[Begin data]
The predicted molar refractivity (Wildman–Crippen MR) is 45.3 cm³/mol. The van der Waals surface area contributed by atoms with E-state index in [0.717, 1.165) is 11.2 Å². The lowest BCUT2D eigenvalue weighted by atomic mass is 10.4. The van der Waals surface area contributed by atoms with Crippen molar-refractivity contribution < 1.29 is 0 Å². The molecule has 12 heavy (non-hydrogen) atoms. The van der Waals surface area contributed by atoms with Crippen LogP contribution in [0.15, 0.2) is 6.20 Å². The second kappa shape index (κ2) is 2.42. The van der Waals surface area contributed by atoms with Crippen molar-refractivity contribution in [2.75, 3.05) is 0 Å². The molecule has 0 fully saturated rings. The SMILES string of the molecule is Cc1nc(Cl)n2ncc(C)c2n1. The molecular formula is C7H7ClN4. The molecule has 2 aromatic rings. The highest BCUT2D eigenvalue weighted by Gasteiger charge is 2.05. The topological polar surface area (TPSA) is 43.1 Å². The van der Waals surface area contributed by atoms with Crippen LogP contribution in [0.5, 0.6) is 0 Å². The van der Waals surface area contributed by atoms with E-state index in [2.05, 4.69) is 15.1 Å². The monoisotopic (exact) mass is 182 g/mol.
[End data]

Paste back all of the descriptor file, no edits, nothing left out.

The predicted molar refractivity (Wildman–Crippen MR) is 45.3 cm³/mol. The van der Waals surface area contributed by atoms with E-state index in [0.717, 1.165) is 11.2 Å². The lowest BCUT2D eigenvalue weighted by atomic mass is 10.4. The van der Waals surface area contributed by atoms with Crippen molar-refractivity contribution < 1.29 is 0 Å². The molecule has 12 heavy (non-hydrogen) atoms. The van der Waals surface area contributed by atoms with Crippen LogP contribution in [0.15, 0.2) is 6.20 Å². The second kappa shape index (κ2) is 2.42. The van der Waals surface area contributed by atoms with Crippen molar-refractivity contribution in [2.75, 3.05) is 0 Å². The molecule has 0 fully saturated rings. The SMILES string of the molecule is Cc1nc(Cl)n2ncc(C)c2n1. The molecular formula is C7H7ClN4. The molecule has 2 aromatic rings. The highest BCUT2D eigenvalue weighted by Gasteiger charge is 2.05. The topological polar surface area (TPSA) is 43.1 Å². The van der Waals surface area contributed by atoms with Crippen LogP contribution in [0.5, 0.6) is 0 Å². The van der Waals surface area contributed by atoms with E-state index in [2.05, 4.69) is 15.1 Å². The monoisotopic (exact) mass is 182 g/mol.